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  1. #1
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    Kids Bike Frame Geometry 26/24/20

    As I look over models of kids bikes, I'm a little puzzled. It seems that kids bikes (at least geared ones) seem to have a chainstay length that's pretty long compared to a proportional one on an adult bike. A 20" is barely shorter than a 224", and a 24" barely shorter than a 26". In fact, some adult bikes (ie a race geometry road bike) have shorter ones.

    Then there's BB drop. I think I've figured out that properly designed kids bikes have at least a drop and not a rise, because the rise would be to clear cranks that are really too long for them. And whether a 20 or a 24, it's between 0 and 25mm. Same on a 16.

    So I have to beg the question, apart from top tube, are geared kids bikes constrained mainly by chain length, or something else in the rear? And would someone be all that far off to consider building with smaller than standard wheels, with an equal drop in crank length to keep the same pedal clearance?

    I have heard of 24" builds on XS 26" frames, and in those sizes I've seen the chainstays and top tubes overlap quite a bit. Not as very much with 24" and 20", but some.

    The goal would be to increase frame options and possibly get the child into a better bike sooner.

  2. #2
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    I went with a Marin 24inch since it was the shortest chainstay of all the kids bikes I could find.
    13 Lenz Lunchbox punkass

  3. #3
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    Many 20" and 24" frames are designed with a kickstand in mind. Though serious enthusiasts (or their kids) rarely ride with them there is extra length built into the CS for their attachment.

    Longer wheelbase bike with more straight line stability and the ability to use the same raw CS parts to build various size frames are probably also part of the thought process.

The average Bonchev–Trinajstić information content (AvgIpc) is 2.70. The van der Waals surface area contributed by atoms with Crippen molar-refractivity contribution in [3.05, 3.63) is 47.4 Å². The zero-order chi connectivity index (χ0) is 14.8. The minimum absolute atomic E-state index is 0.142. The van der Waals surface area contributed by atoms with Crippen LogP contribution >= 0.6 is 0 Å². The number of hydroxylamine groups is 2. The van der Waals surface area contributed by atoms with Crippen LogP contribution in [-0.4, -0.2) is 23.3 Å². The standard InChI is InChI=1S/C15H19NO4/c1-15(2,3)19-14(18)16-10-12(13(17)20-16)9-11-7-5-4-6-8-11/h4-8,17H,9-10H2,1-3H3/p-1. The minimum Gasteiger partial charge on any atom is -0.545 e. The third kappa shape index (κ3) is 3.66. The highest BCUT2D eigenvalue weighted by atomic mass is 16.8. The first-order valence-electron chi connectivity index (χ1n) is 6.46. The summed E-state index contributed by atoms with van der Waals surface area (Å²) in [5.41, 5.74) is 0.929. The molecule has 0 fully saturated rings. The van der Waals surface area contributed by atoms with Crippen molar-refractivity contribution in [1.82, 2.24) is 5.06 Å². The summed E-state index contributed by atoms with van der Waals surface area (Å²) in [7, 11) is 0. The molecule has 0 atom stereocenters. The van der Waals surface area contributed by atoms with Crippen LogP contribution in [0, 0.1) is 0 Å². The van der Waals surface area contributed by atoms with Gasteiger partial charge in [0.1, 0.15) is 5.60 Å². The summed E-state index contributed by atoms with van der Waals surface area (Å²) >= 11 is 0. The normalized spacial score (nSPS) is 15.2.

Another thing to consider is chain line. The shorter the CS the fewer usable gears can be placed on the rear because the angle just becomes too great.

  4. #4
    Havok
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    I was thinking it had to with the chain line a bit also.

  5. #5
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    Is there a rule for how long a chainstay has to be for a given chain type and spacing? If we go by 7 per 400mm (the Marin 24") at 7/8spd spacing, then a 370mm chainstay would have about 6 gears, which would be about the same as 5 gears at the old 5/6spd spacing. 370mm seems to be the shorter variety of chainstay for a 20" bike, though it still seems to be proportionally longer than an adult bike.

    If we took the same ratio down to the 310mm of a 16", that would leave 5 gears at 7/8spd speed spacing, or more at 9 or 10spd spacing.

    Does anyone have better numbers than this? Does it even make sense?

  6. #6
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    If chain angle proved to be limiting the CS length, you could likely still use short CS and also shorten a cassette by a couple of cogs to stay within acceptable chain angle. For her 20" MTB, my daughter only ever routinely the 3 or 4 lowest rear cogs, having 8+ gears was pretty unnecessary. You could also use a a double or triple crank to reduce chain angle if you can teach then not to cross-shift.

    Problem with long CS is that it makes it much harder for them to lift the front wheel over obstacles.

    Problem with a high BB is that it makes it much harder for kids to able to reach the ground from the seat. When my kids were first starting to ride a 20", I usually needed to set the seat height fairly low for them so they can reach the ground which then too low of a position for proper leg extension while pedaling.

  7. #7
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    I seem to recall being torn between getting proper extension and being able to touch the ground from the seat. I wonder if kids bikes should be getting more of a pedal-forward approach? Suppose we should consider using set back seatposts more often, provided we can make sense of the cockpit length?

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